EDITED TO ADD LINK TO FEEDBACK SENT APRIL 27TH
Leicester City Council is considering whether it needs to make changes to its Elective Home Education Policy and has asked for comments by April 29th 2016. It is important to note that the council hasn’t produced a new draft, rather it is asking for comments on the current Policy.
The survey says:
The Elective Home Education Policy is now due for review and we would like to involve families who choose to educate their child/children at home in this process by seeking your views. There are 2 questions we would like you to respond to.
1/ Is there anything missing or anything you would like amending in Leicester City Council’s Elective Home Education Policy?
2/ Is there anything you would like the Home Education Service to do to promote good working relationships with home educators and the local authority
I think it would be easier to start again with a new policy than to tweak this version and to look to LAs such as Cambridgeshire as a model of good practice. Karen Beaton County Behaviour and Attendance Manager in Cambridgeshire has been in post for 3 years and has worked on relationships and changed the council’s approach. The LA doesn’t assess provision or make visits but nurtures a relationship about cooperation and exchange of information. They meet regularly with the home education community.
I accept that people who aren’t having problems probably don’t see any need to get in touch with me, so the fact that I keep hearing about problems in certain local authorities doesn’t prove that “everyone is having problems”.
What seems clear though is that in those areas where the authority seeks to carry out inspections, there is a lack of development and outreach work firstly because the officer is “too busy doing the visits” and secondly because parents overwhelmingly identify the LA with inspections so not surprisingly their ultimate aim is just to be left alone.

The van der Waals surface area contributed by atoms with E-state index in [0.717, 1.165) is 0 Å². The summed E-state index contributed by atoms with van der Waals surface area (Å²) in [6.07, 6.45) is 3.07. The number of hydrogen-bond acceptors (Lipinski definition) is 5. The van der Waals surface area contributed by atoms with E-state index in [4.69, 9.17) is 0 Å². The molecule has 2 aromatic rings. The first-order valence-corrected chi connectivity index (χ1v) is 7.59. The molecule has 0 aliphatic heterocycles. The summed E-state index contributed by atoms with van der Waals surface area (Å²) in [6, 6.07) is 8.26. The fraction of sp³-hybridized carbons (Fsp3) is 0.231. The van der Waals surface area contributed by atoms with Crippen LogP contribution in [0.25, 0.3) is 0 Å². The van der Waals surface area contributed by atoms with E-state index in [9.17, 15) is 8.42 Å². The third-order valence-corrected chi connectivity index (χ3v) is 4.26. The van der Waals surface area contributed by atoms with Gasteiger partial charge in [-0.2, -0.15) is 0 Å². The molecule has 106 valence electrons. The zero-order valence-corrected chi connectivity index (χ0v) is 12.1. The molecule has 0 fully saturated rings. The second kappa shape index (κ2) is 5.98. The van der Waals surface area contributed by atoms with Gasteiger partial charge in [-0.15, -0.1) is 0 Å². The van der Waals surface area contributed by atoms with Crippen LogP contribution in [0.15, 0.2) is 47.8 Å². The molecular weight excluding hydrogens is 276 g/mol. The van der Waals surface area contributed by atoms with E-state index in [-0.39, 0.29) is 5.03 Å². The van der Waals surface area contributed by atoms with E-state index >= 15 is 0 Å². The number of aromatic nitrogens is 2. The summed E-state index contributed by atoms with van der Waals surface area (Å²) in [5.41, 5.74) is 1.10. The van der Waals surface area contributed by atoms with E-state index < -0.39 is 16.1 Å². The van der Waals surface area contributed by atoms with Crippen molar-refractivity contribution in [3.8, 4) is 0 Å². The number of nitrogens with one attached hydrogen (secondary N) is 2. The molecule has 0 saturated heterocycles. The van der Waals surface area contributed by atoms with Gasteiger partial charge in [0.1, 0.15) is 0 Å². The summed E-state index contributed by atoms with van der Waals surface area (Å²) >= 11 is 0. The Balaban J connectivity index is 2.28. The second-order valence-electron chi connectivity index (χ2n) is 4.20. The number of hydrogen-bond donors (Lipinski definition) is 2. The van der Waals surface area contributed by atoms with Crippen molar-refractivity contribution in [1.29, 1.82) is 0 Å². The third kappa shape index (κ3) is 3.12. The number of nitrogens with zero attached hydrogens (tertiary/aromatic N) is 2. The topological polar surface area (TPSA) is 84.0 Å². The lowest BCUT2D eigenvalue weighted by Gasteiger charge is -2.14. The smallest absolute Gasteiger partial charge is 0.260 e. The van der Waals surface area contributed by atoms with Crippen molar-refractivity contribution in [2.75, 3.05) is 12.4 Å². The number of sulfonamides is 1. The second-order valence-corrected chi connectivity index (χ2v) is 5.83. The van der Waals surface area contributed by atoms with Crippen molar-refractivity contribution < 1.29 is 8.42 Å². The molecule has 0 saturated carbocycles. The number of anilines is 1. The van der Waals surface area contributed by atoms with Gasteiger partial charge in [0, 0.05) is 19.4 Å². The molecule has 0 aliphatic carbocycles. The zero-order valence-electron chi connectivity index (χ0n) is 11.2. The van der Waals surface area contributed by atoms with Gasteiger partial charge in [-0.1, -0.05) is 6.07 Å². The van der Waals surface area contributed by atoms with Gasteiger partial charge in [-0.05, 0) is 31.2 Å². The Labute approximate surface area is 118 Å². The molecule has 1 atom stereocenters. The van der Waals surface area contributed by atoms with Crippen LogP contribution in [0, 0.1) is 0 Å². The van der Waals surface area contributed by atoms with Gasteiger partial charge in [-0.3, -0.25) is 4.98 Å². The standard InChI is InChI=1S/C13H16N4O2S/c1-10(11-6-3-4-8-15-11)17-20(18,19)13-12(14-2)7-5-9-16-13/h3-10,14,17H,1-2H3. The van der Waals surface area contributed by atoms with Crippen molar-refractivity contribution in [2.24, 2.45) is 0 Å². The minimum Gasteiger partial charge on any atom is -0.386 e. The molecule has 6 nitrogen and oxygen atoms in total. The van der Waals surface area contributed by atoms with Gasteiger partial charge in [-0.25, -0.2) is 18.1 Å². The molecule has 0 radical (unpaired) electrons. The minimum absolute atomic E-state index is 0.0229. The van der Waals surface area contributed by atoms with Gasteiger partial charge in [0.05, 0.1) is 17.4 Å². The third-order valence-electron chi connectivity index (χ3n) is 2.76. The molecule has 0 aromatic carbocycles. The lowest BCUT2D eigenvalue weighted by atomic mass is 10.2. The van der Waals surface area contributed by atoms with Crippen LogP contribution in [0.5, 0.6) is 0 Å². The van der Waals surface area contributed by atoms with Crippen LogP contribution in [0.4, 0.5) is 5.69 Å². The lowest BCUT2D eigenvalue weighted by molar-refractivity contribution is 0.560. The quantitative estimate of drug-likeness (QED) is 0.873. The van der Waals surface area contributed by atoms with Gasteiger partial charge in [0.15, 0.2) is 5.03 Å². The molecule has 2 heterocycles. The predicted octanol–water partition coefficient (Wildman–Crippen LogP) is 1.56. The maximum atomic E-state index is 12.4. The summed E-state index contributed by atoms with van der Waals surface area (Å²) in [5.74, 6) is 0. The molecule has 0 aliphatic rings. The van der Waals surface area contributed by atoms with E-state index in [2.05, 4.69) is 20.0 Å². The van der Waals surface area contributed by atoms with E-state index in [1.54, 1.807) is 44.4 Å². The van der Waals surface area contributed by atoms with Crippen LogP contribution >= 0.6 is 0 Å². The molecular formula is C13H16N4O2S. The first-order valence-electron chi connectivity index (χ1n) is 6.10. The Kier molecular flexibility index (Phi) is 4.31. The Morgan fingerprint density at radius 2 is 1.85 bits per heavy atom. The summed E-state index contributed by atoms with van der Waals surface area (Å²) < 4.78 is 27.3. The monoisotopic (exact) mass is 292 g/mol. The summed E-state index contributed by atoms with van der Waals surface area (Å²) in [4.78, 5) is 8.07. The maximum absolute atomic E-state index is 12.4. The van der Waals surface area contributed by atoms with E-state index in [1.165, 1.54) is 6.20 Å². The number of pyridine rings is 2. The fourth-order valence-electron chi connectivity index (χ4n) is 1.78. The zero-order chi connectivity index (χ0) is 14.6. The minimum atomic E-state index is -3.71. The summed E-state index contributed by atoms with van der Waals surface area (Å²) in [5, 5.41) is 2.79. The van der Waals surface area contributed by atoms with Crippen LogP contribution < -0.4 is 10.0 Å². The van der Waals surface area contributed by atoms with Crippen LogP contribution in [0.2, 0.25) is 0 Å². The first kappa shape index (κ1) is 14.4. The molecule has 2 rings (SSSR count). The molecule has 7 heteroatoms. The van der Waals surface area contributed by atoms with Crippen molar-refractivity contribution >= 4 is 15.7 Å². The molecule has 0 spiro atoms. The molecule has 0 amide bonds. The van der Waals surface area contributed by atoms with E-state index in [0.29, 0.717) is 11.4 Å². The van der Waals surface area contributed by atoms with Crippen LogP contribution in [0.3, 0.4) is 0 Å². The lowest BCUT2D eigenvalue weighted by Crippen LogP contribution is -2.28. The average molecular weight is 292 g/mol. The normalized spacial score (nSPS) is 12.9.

I don’t see anything in the current Leicester policy about reaching out to families to help with sorting out problems in school or to look at alternative options, just an investigation process once the child is out of school. It is all about having to pass an inspection, and an inspection moreover which is not a legal requirement.
Leicester’s current policy operates on the presumption that the LA has a statutory duty to assess the provision for all home educated children to see whether it is “considered suitable” and this simply isn’t required by law , as a number of LAs have discovered when they check with legal services and DfE to see if they can make savings by deleting posts.
There is no statutory duty to monitor or inspect the education provided by parents, and local authorities do not have any legal responsibility for ensuring that home educated children are educated to a particular standard.
The local authority does have a duty to serve a formal notice if it appears that a child is not receiving education but the law does not provide for some elaborate and intrusive screening and assessment process to determine whether this may be necessary at some later stage. In other words, the duty is reactive.